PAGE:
• Karen says:

      Would you believe I’ve never been! I’m going to have to commit to going to see it this year. I’m sure it far outdoes mine. ~ karen!

  3. I’d say they look pretty damn good! Nice job!

  4. Heather says:

    You are a remarkable person! I love getting your e-mails announcing what you’ve been up to: That’s pretty amazing, because my favourite button on the keypad when I’m browsing my inbox is “delete.”

  5. Jessika says:

    Great job done!! <3 I love it – I will do that this weekend. Thanks! *-:-)

  6. A guy says:

    Given the dearth of comments this post has generated I will take this opportunity to raise a delicate issue.

    In your post of May 17, 2018, entitled “The English Cottage Garden”, you stated that your plan was “to have this done in 2 weekends”. Which according to my calendar means we should have seen a post, with numerous pictures, somewhere around the first week of June.

    So, what’s the deal?

    • Karen says:

      Yup, the garden is done, I just haven’t done a post on it because it takes a while for the plants to fill out and grow enough that you an actually see what they are. I just took photos yesterday as a matter of fact. The post will be up in the next week or two. ~ karen!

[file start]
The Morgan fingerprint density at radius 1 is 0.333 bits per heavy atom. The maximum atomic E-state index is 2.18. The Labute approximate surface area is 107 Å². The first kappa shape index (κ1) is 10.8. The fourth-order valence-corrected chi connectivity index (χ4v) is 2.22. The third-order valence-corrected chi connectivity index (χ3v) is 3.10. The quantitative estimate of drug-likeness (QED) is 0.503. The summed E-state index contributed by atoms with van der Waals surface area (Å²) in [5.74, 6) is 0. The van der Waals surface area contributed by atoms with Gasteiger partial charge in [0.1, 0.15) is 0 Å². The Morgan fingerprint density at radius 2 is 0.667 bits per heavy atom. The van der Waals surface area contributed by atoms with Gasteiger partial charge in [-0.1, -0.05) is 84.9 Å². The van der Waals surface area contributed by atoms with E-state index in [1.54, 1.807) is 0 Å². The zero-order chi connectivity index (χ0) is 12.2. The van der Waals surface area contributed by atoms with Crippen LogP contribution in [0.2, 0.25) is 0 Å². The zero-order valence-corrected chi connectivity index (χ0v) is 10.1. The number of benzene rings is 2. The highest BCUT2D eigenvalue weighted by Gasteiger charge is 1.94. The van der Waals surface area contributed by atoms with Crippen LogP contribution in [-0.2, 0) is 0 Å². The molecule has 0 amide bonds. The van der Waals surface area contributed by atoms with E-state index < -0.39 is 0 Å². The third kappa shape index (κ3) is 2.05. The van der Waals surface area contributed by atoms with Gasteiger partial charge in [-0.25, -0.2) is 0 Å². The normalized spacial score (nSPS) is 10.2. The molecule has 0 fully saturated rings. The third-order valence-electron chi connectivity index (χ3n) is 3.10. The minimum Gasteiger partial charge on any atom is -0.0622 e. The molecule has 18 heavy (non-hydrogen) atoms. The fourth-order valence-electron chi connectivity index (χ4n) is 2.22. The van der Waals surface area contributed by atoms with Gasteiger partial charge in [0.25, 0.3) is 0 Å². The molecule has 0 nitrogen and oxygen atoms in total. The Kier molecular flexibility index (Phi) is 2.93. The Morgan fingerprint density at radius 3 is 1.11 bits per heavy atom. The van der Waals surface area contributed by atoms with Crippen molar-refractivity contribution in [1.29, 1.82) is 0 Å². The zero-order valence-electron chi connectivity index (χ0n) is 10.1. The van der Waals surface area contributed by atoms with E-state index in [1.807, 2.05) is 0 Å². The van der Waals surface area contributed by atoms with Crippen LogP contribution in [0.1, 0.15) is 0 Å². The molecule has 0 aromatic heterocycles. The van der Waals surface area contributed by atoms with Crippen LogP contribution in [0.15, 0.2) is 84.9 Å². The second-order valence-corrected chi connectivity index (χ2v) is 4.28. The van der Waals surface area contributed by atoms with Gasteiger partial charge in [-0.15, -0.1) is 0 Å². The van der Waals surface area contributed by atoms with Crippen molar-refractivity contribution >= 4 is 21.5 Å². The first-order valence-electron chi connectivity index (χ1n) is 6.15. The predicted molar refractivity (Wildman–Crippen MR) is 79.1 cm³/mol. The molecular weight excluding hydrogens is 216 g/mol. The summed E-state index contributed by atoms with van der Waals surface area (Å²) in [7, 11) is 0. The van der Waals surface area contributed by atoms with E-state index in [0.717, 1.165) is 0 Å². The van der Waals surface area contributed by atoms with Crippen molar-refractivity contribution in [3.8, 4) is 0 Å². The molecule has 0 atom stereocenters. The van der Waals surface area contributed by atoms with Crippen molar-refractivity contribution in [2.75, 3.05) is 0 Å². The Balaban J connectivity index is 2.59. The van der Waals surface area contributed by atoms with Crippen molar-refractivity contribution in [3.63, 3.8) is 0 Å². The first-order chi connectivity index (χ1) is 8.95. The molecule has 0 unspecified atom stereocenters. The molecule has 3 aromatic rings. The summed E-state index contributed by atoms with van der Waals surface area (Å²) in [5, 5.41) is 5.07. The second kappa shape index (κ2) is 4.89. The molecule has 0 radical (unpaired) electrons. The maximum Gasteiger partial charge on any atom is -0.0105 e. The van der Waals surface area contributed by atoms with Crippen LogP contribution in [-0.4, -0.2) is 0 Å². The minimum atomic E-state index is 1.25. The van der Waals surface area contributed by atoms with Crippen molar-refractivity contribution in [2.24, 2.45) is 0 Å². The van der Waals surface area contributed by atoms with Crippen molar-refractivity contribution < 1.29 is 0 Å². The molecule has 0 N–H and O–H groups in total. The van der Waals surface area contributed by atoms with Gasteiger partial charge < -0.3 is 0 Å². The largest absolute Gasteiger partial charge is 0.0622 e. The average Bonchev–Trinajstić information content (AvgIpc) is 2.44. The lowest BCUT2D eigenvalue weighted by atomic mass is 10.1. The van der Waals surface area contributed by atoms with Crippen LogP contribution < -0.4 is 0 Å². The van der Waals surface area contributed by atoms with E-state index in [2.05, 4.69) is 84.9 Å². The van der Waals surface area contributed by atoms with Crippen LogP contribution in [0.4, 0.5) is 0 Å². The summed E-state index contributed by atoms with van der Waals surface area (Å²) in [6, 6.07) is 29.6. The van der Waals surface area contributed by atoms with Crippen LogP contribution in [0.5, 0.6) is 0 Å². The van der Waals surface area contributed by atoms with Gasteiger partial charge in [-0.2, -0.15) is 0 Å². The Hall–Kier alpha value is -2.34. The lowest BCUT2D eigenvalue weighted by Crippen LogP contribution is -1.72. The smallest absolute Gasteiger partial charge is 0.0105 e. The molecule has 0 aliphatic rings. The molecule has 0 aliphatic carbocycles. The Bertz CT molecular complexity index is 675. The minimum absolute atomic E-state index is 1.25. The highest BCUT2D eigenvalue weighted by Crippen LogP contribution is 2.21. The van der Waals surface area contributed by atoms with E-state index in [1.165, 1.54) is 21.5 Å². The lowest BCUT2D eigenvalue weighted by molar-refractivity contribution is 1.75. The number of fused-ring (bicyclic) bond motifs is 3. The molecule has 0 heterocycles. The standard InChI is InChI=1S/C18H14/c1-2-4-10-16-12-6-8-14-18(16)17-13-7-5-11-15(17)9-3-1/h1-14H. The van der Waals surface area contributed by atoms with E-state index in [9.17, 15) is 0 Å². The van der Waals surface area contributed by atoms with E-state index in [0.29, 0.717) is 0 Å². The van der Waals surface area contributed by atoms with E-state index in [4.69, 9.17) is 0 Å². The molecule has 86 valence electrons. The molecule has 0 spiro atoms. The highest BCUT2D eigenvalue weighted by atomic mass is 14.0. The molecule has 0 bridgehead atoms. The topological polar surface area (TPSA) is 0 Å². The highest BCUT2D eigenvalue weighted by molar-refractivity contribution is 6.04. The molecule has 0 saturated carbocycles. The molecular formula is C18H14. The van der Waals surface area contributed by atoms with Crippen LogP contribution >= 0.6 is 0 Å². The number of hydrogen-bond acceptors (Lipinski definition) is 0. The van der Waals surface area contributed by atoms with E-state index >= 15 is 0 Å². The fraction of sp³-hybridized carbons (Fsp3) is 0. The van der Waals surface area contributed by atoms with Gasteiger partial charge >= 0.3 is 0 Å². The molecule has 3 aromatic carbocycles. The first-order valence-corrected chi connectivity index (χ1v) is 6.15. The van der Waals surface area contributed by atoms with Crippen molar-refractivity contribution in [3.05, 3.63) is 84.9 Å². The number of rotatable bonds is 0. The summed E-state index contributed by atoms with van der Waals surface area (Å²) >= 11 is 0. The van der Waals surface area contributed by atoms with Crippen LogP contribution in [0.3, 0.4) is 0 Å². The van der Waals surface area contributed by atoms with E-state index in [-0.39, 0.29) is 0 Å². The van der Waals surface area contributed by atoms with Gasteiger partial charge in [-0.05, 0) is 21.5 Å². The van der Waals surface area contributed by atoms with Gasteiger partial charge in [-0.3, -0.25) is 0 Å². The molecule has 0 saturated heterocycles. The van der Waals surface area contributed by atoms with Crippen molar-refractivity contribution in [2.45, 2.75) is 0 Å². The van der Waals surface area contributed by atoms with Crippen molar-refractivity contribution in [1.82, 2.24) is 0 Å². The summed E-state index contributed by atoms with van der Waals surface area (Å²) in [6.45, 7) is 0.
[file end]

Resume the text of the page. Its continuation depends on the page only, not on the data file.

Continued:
7. Ev Wilcox says:

    “Home Improvement” indeed! Remember when Tim The Toolman Taylor would have a yearly joust with a doctor to see who would have the best neighborhood Christmas display? Couldn’t help but reminded of that while reviewing your excellent photos of your excellent handiwork! So I was wondering if the other gardeners at the community plots were working on THEIR gardens! So just kidding, Karen! Your garden does indeed look wonderful, but your improvements really help us readers a lot! Wind and bugs be damned- you have the best ever chance of defeating them both, as well as letting the rest of us learn and enjoy what you do, and we thank you! You rock! Ev

  8. Marsha Snodgrass says:

    Nice! I like these so much I’ll be copying them next spring😁. I look forward to your post everyday, it’s nice to know there another crazy obsessive gardening person in the world.😂

  9. Jen says:

    Is there a reason why you didn’t adopt the same method as the triangle-shaped lids, but with netting instead of wire? Is it a space issue, since the dome gives you more horizontal (?) space? I did a very half-assed version of what you did this summer and it worked like a charm! Thinking of making it more whole-assed this fall. Thanks!

    • Karen says: